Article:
Other adages we use that others probably do not developed out of specific family situations. On an afternoon that had been filled with petty arguments and tears, I sternly told my children that I didn’t want to hear another fight that day. About half an hour later, my youngest daughter, Brenna, wailed in frustration, “Sara is silent fighting with me!”

She then proceeded to demonstrate the loophole her older sister had found in my edict. By mouthing words without sound, accompanied by fierce expressions and menacing hand gestures, Sara proved it was possible to tease and annoy without breaking silence. The phrase “silent fighting” thus came into general family use.

Another go-to family aphorism is the phrase, “I would prefer not to.” It comes from the Herman Melville story “Bartleby the Scrivener,” wherein the title character refuses all requests with that simple, but implacable, response. I had always liked the subtle insubordination of it, and used the decree both in jest and for real, depending on the circumstance. I didn’t realize Brenna had adopted it until at age 5, she answered a request from her teacher with the words, “I would prefer not to.” Which I correctly read as a harbinger of the quiet but steely force of will lurking beneath her blue-eyed, curly-haired angelic demeanor.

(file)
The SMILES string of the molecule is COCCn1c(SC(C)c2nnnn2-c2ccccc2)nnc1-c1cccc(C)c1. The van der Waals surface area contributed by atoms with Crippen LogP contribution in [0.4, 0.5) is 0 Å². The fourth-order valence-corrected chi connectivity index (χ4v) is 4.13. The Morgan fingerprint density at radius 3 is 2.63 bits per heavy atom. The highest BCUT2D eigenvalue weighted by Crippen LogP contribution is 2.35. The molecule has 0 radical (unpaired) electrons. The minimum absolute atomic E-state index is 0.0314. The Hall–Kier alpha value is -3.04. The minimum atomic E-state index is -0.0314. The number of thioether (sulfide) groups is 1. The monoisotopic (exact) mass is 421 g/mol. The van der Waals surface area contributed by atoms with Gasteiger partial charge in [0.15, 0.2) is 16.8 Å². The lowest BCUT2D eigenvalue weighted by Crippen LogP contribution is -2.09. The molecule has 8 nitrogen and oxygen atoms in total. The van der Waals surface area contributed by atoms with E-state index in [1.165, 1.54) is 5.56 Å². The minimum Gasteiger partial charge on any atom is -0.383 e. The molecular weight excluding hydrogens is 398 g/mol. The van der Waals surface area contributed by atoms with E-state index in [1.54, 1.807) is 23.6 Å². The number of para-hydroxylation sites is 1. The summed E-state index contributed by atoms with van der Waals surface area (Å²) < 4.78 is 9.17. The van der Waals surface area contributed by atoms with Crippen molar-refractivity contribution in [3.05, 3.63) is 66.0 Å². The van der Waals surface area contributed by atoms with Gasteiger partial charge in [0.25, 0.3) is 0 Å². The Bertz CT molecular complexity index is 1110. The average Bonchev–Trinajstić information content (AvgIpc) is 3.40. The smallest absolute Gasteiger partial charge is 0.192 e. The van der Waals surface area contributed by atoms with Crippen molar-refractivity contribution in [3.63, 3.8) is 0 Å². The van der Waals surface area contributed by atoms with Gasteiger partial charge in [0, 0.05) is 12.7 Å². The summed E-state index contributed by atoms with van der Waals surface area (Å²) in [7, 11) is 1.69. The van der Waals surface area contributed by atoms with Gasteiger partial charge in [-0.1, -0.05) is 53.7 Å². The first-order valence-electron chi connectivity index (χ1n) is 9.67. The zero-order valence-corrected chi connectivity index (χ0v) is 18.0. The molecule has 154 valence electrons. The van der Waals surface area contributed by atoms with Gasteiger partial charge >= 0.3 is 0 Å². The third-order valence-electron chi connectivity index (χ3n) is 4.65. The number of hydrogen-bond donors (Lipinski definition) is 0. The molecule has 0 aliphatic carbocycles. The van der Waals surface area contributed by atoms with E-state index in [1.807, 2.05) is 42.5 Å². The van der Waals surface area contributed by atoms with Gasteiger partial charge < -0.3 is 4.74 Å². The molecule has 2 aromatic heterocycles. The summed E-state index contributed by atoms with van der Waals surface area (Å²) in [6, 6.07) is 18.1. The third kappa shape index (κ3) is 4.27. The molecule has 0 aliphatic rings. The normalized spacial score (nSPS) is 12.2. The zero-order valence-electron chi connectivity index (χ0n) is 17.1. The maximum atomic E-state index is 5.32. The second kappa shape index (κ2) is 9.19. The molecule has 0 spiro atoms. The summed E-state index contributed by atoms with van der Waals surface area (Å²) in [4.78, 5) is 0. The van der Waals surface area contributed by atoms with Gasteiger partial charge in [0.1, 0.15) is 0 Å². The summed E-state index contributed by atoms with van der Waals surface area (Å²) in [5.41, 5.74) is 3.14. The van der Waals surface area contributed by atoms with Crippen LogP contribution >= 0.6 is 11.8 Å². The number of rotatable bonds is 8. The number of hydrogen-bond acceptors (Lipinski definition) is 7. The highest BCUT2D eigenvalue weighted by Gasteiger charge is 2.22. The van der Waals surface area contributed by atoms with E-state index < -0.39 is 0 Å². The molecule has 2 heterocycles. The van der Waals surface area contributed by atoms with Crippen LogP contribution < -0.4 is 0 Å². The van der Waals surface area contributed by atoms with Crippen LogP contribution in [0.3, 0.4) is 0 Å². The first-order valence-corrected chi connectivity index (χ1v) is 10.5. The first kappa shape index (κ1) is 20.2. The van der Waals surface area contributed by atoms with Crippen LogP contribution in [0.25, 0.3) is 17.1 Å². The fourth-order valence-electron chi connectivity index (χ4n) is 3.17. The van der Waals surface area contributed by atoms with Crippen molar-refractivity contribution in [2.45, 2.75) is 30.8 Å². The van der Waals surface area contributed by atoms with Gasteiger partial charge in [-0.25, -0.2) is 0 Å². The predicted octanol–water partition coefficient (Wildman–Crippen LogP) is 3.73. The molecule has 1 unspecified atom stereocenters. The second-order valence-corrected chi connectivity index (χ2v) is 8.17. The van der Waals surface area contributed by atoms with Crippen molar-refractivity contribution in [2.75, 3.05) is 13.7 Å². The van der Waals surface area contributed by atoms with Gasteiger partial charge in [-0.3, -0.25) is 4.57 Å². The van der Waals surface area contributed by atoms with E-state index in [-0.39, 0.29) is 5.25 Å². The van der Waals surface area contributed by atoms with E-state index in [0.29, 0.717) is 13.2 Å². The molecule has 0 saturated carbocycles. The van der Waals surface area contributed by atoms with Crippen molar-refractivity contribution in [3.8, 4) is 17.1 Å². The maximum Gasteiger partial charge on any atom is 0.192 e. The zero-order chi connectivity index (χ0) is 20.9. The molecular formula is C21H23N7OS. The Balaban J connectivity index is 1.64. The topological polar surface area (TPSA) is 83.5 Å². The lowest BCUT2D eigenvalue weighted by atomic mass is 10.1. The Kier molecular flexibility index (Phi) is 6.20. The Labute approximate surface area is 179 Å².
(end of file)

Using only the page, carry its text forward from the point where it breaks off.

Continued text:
In the eighth grade, her older sister Sara made another contribution to the family lexicon, when she chose an ambitious topic for her first research paper, the Watergate scandal, which was akin to ancient history to her. The concluding line of her paper revealed both her boredom with the topic and her hope that an abrupt ending would be attributed to forces beyond her control. “Nobody knows what happened to the Watergate Seven.”